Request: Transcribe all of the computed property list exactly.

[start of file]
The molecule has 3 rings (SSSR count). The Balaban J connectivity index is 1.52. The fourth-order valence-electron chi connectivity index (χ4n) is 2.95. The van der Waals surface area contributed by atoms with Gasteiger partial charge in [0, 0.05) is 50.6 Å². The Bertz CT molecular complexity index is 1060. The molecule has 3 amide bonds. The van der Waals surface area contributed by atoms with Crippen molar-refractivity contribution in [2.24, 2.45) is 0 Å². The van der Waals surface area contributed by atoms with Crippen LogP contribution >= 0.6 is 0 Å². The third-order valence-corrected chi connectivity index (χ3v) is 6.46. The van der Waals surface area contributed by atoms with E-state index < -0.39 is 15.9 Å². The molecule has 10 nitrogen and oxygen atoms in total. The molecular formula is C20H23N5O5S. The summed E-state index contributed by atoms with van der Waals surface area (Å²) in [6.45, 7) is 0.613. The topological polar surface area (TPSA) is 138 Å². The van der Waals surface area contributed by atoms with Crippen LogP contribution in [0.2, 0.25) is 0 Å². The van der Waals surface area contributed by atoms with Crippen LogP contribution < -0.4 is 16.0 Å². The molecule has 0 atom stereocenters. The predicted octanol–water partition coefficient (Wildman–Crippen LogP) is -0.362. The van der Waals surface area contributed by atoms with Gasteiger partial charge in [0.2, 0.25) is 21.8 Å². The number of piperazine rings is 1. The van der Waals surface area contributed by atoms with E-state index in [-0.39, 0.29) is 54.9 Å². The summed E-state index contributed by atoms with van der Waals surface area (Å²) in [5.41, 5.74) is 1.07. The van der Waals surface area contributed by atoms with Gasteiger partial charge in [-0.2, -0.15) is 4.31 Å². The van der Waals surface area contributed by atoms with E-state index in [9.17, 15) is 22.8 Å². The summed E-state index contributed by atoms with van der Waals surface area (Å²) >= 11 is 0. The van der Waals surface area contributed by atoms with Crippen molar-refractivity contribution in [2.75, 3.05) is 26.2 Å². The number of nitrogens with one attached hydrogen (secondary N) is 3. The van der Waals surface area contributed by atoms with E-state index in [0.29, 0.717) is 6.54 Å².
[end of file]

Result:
The molecule has 3 rings (SSSR count). The Balaban J connectivity index is 1.52. The fourth-order valence-electron chi connectivity index (χ4n) is 2.95. The van der Waals surface area contributed by atoms with Gasteiger partial charge in [0, 0.05) is 50.6 Å². The Bertz CT molecular complexity index is 1060. The molecule has 3 amide bonds. The van der Waals surface area contributed by atoms with Crippen molar-refractivity contribution in [2.24, 2.45) is 0 Å². The van der Waals surface area contributed by atoms with Crippen LogP contribution >= 0.6 is 0 Å². The third-order valence-corrected chi connectivity index (χ3v) is 6.46. The van der Waals surface area contributed by atoms with E-state index < -0.39 is 15.9 Å². The molecule has 10 nitrogen and oxygen atoms in total. The molecular formula is C20H23N5O5S. The summed E-state index contributed by atoms with van der Waals surface area (Å²) in [6.45, 7) is 0.613. The topological polar surface area (TPSA) is 138 Å². The van der Waals surface area contributed by atoms with Crippen LogP contribution in [0.2, 0.25) is 0 Å². The van der Waals surface area contributed by atoms with Crippen LogP contribution < -0.4 is 16.0 Å². The molecule has 0 atom stereocenters. The predicted octanol–water partition coefficient (Wildman–Crippen LogP) is -0.362. The van der Waals surface area contributed by atoms with Gasteiger partial charge in [0.2, 0.25) is 21.8 Å². The number of piperazine rings is 1. The van der Waals surface area contributed by atoms with E-state index in [-0.39, 0.29) is 54.9 Å². The summed E-state index contributed by atoms with van der Waals surface area (Å²) in [5.41, 5.74) is 1.07. The van der Waals surface area contributed by atoms with Gasteiger partial charge in [-0.2, -0.15) is 4.31 Å². The van der Waals surface area contributed by atoms with E-state index in [9.17, 15) is 22.8 Å². The summed E-state index contributed by atoms with van der Waals surface area (Å²) >= 11 is 0. The van der Waals surface area contributed by atoms with Crippen molar-refractivity contribution in [2.75, 3.05) is 26.2 Å². The number of nitrogens with one attached hydrogen (secondary N) is 3. The van der Waals surface area contributed by atoms with E-state index in [0.29, 0.717) is 6.54 Å².